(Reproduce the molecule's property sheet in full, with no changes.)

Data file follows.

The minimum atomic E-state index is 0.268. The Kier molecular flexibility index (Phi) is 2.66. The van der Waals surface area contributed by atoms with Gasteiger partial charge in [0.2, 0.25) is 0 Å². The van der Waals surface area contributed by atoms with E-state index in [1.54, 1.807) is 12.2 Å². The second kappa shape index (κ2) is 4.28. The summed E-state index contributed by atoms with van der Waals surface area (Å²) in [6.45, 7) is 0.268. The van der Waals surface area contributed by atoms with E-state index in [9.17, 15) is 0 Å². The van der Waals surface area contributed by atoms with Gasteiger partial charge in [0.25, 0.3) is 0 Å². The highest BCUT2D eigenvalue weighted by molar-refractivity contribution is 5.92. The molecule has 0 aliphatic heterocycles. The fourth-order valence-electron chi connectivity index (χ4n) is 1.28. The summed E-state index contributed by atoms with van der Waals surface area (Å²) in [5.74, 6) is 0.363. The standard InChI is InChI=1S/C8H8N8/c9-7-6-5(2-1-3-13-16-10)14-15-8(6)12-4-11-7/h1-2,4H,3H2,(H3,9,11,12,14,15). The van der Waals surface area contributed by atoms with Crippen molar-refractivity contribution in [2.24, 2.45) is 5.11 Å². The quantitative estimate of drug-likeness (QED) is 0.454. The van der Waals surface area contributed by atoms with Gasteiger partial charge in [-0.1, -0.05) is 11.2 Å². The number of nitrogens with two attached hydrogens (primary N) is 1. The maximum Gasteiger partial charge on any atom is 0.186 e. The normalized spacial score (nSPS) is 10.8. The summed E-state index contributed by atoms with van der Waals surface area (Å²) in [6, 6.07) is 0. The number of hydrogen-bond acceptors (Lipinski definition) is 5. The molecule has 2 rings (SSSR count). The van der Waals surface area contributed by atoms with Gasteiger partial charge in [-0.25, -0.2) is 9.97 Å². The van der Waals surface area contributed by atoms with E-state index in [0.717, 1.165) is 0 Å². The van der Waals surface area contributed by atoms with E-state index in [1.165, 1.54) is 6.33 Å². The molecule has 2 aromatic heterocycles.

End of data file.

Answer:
The minimum atomic E-state index is 0.268. The Kier molecular flexibility index (Phi) is 2.66. The van der Waals surface area contributed by atoms with Gasteiger partial charge in [0.2, 0.25) is 0 Å². The van der Waals surface area contributed by atoms with E-state index in [1.54, 1.807) is 12.2 Å². The second kappa shape index (κ2) is 4.28. The summed E-state index contributed by atoms with van der Waals surface area (Å²) in [6.45, 7) is 0.268. The van der Waals surface area contributed by atoms with E-state index in [9.17, 15) is 0 Å². The van der Waals surface area contributed by atoms with Gasteiger partial charge in [0.25, 0.3) is 0 Å². The highest BCUT2D eigenvalue weighted by molar-refractivity contribution is 5.92. The molecule has 0 aliphatic heterocycles. The fourth-order valence-electron chi connectivity index (χ4n) is 1.28. The summed E-state index contributed by atoms with van der Waals surface area (Å²) in [5.74, 6) is 0.363. The standard InChI is InChI=1S/C8H8N8/c9-7-6-5(2-1-3-13-16-10)14-15-8(6)12-4-11-7/h1-2,4H,3H2,(H3,9,11,12,14,15). The van der Waals surface area contributed by atoms with Crippen molar-refractivity contribution in [2.24, 2.45) is 5.11 Å². The quantitative estimate of drug-likeness (QED) is 0.454. The van der Waals surface area contributed by atoms with Gasteiger partial charge in [-0.1, -0.05) is 11.2 Å². The number of nitrogens with two attached hydrogens (primary N) is 1. The maximum Gasteiger partial charge on any atom is 0.186 e. The normalized spacial score (nSPS) is 10.8. The summed E-state index contributed by atoms with van der Waals surface area (Å²) in [6, 6.07) is 0. The number of hydrogen-bond acceptors (Lipinski definition) is 5. The molecule has 2 rings (SSSR count). The van der Waals surface area contributed by atoms with Gasteiger partial charge in [-0.25, -0.2) is 9.97 Å². The van der Waals surface area contributed by atoms with E-state index in [0.717, 1.165) is 0 Å². The van der Waals surface area contributed by atoms with E-state index in [1.165, 1.54) is 6.33 Å². The molecule has 2 aromatic heterocycles.